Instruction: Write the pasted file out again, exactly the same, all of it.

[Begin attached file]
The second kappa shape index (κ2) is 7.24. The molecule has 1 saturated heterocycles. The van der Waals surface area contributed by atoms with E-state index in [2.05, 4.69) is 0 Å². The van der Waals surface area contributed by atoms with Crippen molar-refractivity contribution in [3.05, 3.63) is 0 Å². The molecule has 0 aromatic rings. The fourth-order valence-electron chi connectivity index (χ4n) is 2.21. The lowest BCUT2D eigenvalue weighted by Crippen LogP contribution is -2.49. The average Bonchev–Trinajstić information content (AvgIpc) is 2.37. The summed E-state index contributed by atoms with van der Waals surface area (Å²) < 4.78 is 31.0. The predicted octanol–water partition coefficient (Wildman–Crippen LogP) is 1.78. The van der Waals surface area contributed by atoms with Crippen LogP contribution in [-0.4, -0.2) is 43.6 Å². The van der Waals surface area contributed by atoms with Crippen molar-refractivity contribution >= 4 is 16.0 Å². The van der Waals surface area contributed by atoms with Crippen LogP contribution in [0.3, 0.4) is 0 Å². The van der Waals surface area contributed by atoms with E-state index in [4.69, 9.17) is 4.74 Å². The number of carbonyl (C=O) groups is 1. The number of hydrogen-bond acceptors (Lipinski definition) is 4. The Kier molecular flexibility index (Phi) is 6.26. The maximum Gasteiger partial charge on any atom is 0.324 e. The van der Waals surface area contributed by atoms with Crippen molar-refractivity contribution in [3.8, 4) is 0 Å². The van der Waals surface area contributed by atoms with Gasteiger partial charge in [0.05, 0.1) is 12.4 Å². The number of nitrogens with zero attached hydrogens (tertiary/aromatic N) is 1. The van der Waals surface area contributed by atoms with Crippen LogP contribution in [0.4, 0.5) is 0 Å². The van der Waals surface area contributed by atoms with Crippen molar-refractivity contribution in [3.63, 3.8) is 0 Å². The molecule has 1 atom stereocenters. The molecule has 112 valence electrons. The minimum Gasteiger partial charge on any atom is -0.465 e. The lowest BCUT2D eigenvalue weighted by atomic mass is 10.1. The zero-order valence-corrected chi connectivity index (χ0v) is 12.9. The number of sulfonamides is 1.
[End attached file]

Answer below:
The second kappa shape index (κ2) is 7.24. The molecule has 1 saturated heterocycles. The van der Waals surface area contributed by atoms with E-state index in [2.05, 4.69) is 0 Å². The van der Waals surface area contributed by atoms with Crippen molar-refractivity contribution in [3.05, 3.63) is 0 Å². The molecule has 0 aromatic rings. The fourth-order valence-electron chi connectivity index (χ4n) is 2.21. The lowest BCUT2D eigenvalue weighted by Crippen LogP contribution is -2.49. The average Bonchev–Trinajstić information content (AvgIpc) is 2.37. The summed E-state index contributed by atoms with van der Waals surface area (Å²) < 4.78 is 31.0. The predicted octanol–water partition coefficient (Wildman–Crippen LogP) is 1.78. The van der Waals surface area contributed by atoms with Crippen LogP contribution in [-0.4, -0.2) is 43.6 Å². The van der Waals surface area contributed by atoms with Crippen molar-refractivity contribution >= 4 is 16.0 Å². The van der Waals surface area contributed by atoms with Crippen LogP contribution in [0.3, 0.4) is 0 Å². The van der Waals surface area contributed by atoms with E-state index in [4.69, 9.17) is 4.74 Å². The number of carbonyl (C=O) groups is 1. The number of hydrogen-bond acceptors (Lipinski definition) is 4. The Kier molecular flexibility index (Phi) is 6.26. The maximum Gasteiger partial charge on any atom is 0.324 e. The van der Waals surface area contributed by atoms with Crippen molar-refractivity contribution in [3.8, 4) is 0 Å². The van der Waals surface area contributed by atoms with Gasteiger partial charge in [0.05, 0.1) is 12.4 Å². The number of nitrogens with zero attached hydrogens (tertiary/aromatic N) is 1. The van der Waals surface area contributed by atoms with Crippen LogP contribution in [0.4, 0.5) is 0 Å². The van der Waals surface area contributed by atoms with Crippen molar-refractivity contribution in [3.63, 3.8) is 0 Å². The molecule has 1 atom stereocenters. The molecule has 112 valence electrons. The minimum Gasteiger partial charge on any atom is -0.465 e. The lowest BCUT2D eigenvalue weighted by atomic mass is 10.1. The zero-order valence-corrected chi connectivity index (χ0v) is 12.9. The number of sulfonamides is 1.